Even when they aren’t wetting themselves, vomiting due to Norovirus, or expelling more snot than Slimer from Ghostbusters, children are still disgusting, filthy, disease vectors. And their hands are all over the lab keyboards. We do some cleaning, but there’s a very fine line between effective disinfecting and destroying the keyboard.
That’s why I’m extremely tempted to kit our labs out with these:
Hopefully we can get the price down a bit lower than the £34.99 RRP.
“We’ve plugged the laptop in,” came the call from the exam room, “but it’s not letting us log in… we think there might be something wrong with the network port though…”
Normally I try to discourage too much technical self-diagnosis from my users, but in this case, they were not wrong. See if you can determine what’s the problem is with this network port though a simple observational test:
Answer: click here.
Now, I’ve tried to replicate this ‘fault’ through normal use, and it’s not easy. The question is which little snotbag managed to do this in a room that is normally only used under exam conditions…
Hot chocolate is a delicious beverage, and co-incidentally the only hot beverage I will drink. Yes, that does mean I don’t drink coffee. Try not to fall off of your chair in stupefied shock.
Hot chocolate is not, however, particularly conducive to enhancing the performance of your laptop in any way, as a teacher recently found out when her ham-fisted son managed to spill some straight into his barely-new home laptop.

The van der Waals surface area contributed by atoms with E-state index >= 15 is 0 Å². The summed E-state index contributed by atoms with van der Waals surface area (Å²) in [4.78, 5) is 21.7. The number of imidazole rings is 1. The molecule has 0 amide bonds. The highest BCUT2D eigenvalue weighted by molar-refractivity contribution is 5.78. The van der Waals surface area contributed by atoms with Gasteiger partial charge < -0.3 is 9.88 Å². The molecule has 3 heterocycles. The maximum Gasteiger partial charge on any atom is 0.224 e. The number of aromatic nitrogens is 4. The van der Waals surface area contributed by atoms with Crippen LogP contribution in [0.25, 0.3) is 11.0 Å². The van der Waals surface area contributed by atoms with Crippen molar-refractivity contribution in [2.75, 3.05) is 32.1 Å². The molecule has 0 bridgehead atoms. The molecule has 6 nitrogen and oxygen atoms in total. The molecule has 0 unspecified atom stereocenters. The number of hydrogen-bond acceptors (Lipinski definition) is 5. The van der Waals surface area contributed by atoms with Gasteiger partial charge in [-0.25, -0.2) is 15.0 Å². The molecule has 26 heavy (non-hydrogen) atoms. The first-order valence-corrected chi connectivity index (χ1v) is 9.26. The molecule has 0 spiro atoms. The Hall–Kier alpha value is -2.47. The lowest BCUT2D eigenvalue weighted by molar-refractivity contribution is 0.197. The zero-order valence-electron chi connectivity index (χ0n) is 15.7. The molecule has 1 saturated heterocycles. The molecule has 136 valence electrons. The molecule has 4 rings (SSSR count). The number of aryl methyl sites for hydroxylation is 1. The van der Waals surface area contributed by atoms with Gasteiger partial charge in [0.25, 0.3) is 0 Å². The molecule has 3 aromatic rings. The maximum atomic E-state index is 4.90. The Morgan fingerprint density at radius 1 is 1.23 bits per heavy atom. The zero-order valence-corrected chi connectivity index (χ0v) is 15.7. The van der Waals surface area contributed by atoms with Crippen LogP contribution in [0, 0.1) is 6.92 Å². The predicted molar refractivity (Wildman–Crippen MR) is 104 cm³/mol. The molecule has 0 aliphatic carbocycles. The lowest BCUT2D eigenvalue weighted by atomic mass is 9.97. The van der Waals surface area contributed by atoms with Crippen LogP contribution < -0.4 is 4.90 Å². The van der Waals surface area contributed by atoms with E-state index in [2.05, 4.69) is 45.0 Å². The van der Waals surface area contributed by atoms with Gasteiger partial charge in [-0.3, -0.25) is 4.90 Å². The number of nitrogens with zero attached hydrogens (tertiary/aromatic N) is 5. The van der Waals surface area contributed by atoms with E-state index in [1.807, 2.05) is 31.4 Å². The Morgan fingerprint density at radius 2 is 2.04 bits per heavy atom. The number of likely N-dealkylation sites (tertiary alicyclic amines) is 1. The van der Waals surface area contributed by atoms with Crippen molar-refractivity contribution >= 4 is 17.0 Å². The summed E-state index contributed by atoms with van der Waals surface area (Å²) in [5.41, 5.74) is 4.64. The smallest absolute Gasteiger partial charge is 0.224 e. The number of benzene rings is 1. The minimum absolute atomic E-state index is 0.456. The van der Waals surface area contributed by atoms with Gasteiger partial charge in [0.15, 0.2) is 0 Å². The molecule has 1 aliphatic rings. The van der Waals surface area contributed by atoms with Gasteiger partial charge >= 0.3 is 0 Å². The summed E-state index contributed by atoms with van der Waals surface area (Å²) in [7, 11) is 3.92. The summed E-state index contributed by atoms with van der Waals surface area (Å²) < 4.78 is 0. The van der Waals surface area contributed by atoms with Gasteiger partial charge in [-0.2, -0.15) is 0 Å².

And then waited a week.
After an initial diagnosis this week, the laptop has gotten off pretty lightly. The last time I saw this sort of thing, a £1000+ machine was a complete write-off. This one seems to have suffered only a dead hard drive and keyboard. On first inspection, the hard drive damage seemed mysterious; other than the fact the drive would not even spin up, it appeared relatively unscathed. However, once the drive caddy was peeled off (and I should note that normally you don’t have to ‘peel’ a drive caddy from a drive), the damage was clearer.
The combination of heat and dissolved sugar has not only corroded the exposed metal parts, but also quite literally eaten away at the PCB, leaving these small craters on the underside of the drive. This is why I have a closed-container-only policy even in my own office, and why I will practically crucify any student found in an IT lab with a drink.